How do we know the way G-d wants us to illuminate?

Proverbs 6:23, “For the mitzvah is a lamp, Torah is light.

And Proverbs 20:23, “The human spirit is a lamp of Adonai;”

In other words, we are like the burning flame atop the Menorah. A flame consists of three things: the fuel (olive oil), the wick and the flame itself. The wick represents the physical body. The flame, striving ever upward, represents the spiritual radiance achieved by the person in their daily life. But in the case of a lamp, the wick needs fuel to feed the flame. Likewise in the life of a Jew: the fuel for the flame is the observance of the Torah and its mitzvot. Without the fuel of Torah observance the Jewish spirit cannot achieve its task of bringing spiritual illumination to the world.

In Talmud there is a saying that goes, “As I shined a light on Israel, making them conspicuous among the nations, let them shine a light on me.” (Numbers Rabbah 15.5) As we’ve spoken about numerous times before, we are set apart, highlighted throughout history, meant to point the nations back to HaShem. When Jews embody what G-d stands for by living the values ofTorah and Mashiach, then we are a light to the nations as it says in Isaiah 42.

It has been said that the menorah is a symbol of the nation of Israel and our mission to be that " light unto the nations." The sages emphasize that light is not a violent force; Israel is to accomplish its mission by setting an example, not by using force. This idea is highlighted in our Haftorah reading today where Zechariah saw the menorah (or lampstand) in his vision of the heavenly court. He describes the golden menorah with 7 lamps and an olive tree on either side. In his explanation to Zechariah of what these things meant, the angel tells him, “Not by might, nor by power, but by my spirit – says the L-rd of Hosts…” Here the Menorah as a whole symbolizes the spirit of Adonai affirming that communal success, our success in this world, will be achieved only through the spirit of G-d.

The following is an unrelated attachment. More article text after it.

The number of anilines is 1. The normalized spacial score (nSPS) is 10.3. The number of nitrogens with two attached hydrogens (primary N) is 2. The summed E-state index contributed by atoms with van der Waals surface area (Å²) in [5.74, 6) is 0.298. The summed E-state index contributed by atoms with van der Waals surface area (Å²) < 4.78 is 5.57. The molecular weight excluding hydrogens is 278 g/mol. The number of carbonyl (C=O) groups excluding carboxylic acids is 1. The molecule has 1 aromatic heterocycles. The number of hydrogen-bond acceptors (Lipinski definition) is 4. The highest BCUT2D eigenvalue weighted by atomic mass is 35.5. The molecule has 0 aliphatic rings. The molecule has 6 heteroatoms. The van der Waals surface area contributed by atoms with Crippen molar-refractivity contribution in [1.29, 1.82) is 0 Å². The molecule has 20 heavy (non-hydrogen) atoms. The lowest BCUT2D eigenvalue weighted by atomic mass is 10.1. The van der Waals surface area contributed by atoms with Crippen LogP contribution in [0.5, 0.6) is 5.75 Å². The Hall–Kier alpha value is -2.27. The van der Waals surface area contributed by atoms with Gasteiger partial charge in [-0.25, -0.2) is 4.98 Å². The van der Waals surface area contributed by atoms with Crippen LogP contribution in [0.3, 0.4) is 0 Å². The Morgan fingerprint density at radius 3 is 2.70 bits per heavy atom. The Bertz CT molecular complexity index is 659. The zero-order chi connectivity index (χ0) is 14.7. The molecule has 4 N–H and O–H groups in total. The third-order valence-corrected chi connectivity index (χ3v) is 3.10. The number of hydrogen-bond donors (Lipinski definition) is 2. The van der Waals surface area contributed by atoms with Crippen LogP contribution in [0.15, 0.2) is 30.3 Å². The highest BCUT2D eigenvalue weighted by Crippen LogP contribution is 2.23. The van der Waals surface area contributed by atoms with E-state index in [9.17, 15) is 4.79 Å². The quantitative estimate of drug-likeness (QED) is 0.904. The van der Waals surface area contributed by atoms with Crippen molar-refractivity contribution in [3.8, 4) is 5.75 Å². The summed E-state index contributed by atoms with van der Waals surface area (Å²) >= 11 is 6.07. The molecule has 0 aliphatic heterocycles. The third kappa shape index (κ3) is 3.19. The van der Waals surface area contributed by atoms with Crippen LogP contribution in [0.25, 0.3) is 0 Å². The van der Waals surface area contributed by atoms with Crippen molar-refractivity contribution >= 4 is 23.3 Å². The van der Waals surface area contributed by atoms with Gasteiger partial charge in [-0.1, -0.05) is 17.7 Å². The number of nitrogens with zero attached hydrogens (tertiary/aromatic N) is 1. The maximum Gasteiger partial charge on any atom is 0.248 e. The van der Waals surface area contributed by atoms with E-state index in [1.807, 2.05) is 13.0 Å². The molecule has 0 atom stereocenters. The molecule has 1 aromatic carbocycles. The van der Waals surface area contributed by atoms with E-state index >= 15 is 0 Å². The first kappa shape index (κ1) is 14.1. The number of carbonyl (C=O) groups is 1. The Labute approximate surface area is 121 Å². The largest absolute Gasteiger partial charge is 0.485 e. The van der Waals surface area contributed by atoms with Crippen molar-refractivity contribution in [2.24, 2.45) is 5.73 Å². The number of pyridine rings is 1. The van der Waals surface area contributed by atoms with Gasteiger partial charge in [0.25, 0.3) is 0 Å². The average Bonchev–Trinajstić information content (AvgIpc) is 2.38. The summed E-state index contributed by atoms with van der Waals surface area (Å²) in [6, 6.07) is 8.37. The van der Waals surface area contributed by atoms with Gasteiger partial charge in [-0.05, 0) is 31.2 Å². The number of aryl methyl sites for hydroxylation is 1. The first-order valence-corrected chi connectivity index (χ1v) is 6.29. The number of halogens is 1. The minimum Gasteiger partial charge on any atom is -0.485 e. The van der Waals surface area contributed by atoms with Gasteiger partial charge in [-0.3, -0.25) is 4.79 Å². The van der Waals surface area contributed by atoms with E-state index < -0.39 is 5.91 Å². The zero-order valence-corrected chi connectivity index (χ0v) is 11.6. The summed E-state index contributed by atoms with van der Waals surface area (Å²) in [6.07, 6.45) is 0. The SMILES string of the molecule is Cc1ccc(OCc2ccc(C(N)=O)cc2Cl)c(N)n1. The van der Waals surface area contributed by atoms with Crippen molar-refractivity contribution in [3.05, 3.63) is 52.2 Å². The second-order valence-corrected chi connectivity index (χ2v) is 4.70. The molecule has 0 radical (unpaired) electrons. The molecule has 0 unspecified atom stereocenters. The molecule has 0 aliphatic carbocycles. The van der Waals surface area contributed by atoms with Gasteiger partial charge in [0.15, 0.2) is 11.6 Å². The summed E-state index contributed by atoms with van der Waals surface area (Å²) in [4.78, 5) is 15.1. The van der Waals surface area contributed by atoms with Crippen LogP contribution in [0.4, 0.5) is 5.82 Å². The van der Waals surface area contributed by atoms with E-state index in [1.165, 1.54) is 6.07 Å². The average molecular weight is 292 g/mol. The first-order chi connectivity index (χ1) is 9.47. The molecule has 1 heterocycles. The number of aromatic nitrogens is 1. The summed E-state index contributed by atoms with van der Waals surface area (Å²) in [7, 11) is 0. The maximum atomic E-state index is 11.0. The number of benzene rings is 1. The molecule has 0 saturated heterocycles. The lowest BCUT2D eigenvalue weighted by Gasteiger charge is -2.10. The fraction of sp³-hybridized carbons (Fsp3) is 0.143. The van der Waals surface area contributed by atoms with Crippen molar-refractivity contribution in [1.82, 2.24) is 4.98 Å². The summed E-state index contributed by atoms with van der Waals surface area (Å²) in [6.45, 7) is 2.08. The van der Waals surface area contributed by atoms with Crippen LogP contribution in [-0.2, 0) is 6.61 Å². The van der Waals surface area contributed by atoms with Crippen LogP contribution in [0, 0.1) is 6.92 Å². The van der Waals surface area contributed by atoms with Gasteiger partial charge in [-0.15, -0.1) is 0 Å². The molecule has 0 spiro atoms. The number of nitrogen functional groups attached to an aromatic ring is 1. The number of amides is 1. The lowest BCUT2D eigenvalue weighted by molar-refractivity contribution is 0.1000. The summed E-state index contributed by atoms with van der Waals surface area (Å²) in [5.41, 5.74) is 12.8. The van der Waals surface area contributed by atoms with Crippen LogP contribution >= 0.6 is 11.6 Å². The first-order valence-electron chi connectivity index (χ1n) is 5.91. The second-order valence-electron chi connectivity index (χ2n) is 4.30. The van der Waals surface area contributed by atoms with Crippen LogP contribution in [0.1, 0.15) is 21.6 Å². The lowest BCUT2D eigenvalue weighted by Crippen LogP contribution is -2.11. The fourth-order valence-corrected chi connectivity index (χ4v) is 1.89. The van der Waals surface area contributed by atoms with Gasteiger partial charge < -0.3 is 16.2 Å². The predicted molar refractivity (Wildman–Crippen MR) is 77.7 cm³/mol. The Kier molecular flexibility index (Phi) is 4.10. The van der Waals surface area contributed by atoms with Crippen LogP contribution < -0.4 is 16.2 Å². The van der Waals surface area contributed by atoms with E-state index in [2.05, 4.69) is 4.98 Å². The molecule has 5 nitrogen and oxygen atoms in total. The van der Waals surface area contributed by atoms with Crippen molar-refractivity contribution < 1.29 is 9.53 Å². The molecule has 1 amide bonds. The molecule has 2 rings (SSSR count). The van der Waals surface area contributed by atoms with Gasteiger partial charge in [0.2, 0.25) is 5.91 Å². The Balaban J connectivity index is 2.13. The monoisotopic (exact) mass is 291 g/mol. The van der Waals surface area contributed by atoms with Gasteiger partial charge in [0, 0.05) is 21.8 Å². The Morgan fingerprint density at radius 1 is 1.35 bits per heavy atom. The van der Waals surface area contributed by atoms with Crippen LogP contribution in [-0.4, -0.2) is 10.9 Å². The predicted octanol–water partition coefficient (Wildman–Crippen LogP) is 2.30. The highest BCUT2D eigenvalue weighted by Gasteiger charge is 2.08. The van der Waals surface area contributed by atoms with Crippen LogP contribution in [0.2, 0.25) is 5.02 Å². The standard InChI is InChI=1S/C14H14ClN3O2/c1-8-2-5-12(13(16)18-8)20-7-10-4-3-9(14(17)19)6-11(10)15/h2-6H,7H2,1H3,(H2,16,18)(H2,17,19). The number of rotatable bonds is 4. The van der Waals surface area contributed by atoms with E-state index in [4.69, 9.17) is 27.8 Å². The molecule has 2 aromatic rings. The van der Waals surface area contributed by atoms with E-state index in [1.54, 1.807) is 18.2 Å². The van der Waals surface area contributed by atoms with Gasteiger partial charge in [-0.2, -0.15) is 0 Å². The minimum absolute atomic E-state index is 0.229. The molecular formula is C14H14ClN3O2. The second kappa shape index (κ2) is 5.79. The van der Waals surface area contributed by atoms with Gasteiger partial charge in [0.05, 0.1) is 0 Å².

Another explanation, since God dictated the creation of the Menorah from 100 percent pure gold, our sages deduced that we must strive for “solid gold” with regard to our motives and behavior. In other words, our shining character traits on the inside should reflect the actions we take on the outside, and vice versa. In this way, the Menorah teaches us to bring out every soul’s inner Divine light so that we can shine forth to others.

Yeshua Himself said in Matthew (5:14-16)

You are light for the world. A town built on a hill cannot be hidden. Likewise, when people light a lamp, they don't cover it with a bowl but put it on a lampstand, so that it shines for everyone in the house. In the same way, let your light shine before people, so that they may see the good things you do and praise your Father in heaven.

He wants us to illuminate the world. Where we build a just and compassionate society, and where we show by personal and collective example what it means to be a covenant people, keeping Torah and following the example of our Mashiach, there we are a light to the nations and there we realize our part of the covenant.

HaShem gave us the fuel and His spark on Shavuot, first through Torah and then with the Ruach HaKodesh. We have a mission: to do our part in tikkun olam by illuminating the world and bringing people back to HaShem. We have the means: through Torah and mitzvot. We have a guide, in Yeshua our heavenly Cohein Gadol. And we have the power: through the Ruach HaKodesh. In the Besorah According to Yochanan (John 8:12), Yeshua said:

I am the light of the world; whoever follows me will never walk in darkness but will have the light which gives life.

The Menorah endures as a symbol of Divine light spreading throughout the world. Follow your own path. Be a menorah to your family, to your friends, to your coworkers, and especially to strangers. As Rabbi Schneur Zalman of Liadi wrote, “Every mitzvah is oil for the soul: with every act that constitutes a fulfillment of the divine will, our lives are rendered into burning lamps, alight with flames that vacillate from heaven to earth and back again and illuminate the world in the process.” Go forth. Go forth to illuminate the darkness and give life.

Shabbat Shalom.